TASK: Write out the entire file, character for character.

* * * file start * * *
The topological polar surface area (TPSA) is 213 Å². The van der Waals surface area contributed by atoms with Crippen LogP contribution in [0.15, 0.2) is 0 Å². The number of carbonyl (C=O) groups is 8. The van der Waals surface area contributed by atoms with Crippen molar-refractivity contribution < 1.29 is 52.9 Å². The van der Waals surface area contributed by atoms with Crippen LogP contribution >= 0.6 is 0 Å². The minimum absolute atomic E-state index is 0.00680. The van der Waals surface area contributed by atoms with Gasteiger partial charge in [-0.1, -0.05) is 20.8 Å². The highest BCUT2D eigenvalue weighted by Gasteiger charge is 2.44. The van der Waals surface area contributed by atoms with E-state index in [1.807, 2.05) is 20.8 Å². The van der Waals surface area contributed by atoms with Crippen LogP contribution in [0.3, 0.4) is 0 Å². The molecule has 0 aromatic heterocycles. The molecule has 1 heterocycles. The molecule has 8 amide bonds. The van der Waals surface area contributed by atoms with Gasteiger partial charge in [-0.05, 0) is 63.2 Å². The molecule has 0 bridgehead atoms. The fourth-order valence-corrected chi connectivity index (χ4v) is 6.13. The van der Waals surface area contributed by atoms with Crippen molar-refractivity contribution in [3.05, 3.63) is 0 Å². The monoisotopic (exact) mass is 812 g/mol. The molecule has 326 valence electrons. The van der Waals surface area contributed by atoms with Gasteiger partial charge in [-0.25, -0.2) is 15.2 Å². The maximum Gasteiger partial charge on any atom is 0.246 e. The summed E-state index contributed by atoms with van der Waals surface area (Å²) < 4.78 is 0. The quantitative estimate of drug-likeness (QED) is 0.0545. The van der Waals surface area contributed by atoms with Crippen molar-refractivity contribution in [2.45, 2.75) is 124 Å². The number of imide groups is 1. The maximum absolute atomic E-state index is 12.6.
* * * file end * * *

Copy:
The topological polar surface area (TPSA) is 213 Å². The van der Waals surface area contributed by atoms with Crippen LogP contribution in [0.15, 0.2) is 0 Å². The number of carbonyl (C=O) groups is 8. The van der Waals surface area contributed by atoms with Crippen molar-refractivity contribution < 1.29 is 52.9 Å². The van der Waals surface area contributed by atoms with Crippen LogP contribution >= 0.6 is 0 Å². The minimum absolute atomic E-state index is 0.00680. The van der Waals surface area contributed by atoms with Gasteiger partial charge in [-0.1, -0.05) is 20.8 Å². The highest BCUT2D eigenvalue weighted by Gasteiger charge is 2.44. The van der Waals surface area contributed by atoms with E-state index in [1.807, 2.05) is 20.8 Å². The van der Waals surface area contributed by atoms with Crippen LogP contribution in [0.3, 0.4) is 0 Å². The molecule has 0 aromatic heterocycles. The molecule has 1 heterocycles. The molecule has 8 amide bonds. The van der Waals surface area contributed by atoms with Gasteiger partial charge in [-0.05, 0) is 63.2 Å². The molecule has 0 bridgehead atoms. The fourth-order valence-corrected chi connectivity index (χ4v) is 6.13. The van der Waals surface area contributed by atoms with Crippen molar-refractivity contribution in [3.05, 3.63) is 0 Å². The monoisotopic (exact) mass is 812 g/mol. The molecule has 326 valence electrons. The van der Waals surface area contributed by atoms with Gasteiger partial charge in [-0.25, -0.2) is 15.2 Å². The maximum Gasteiger partial charge on any atom is 0.246 e. The summed E-state index contributed by atoms with van der Waals surface area (Å²) < 4.78 is 0. The quantitative estimate of drug-likeness (QED) is 0.0545. The van der Waals surface area contributed by atoms with Crippen molar-refractivity contribution in [2.45, 2.75) is 124 Å². The number of imide groups is 1. The maximum absolute atomic E-state index is 12.6.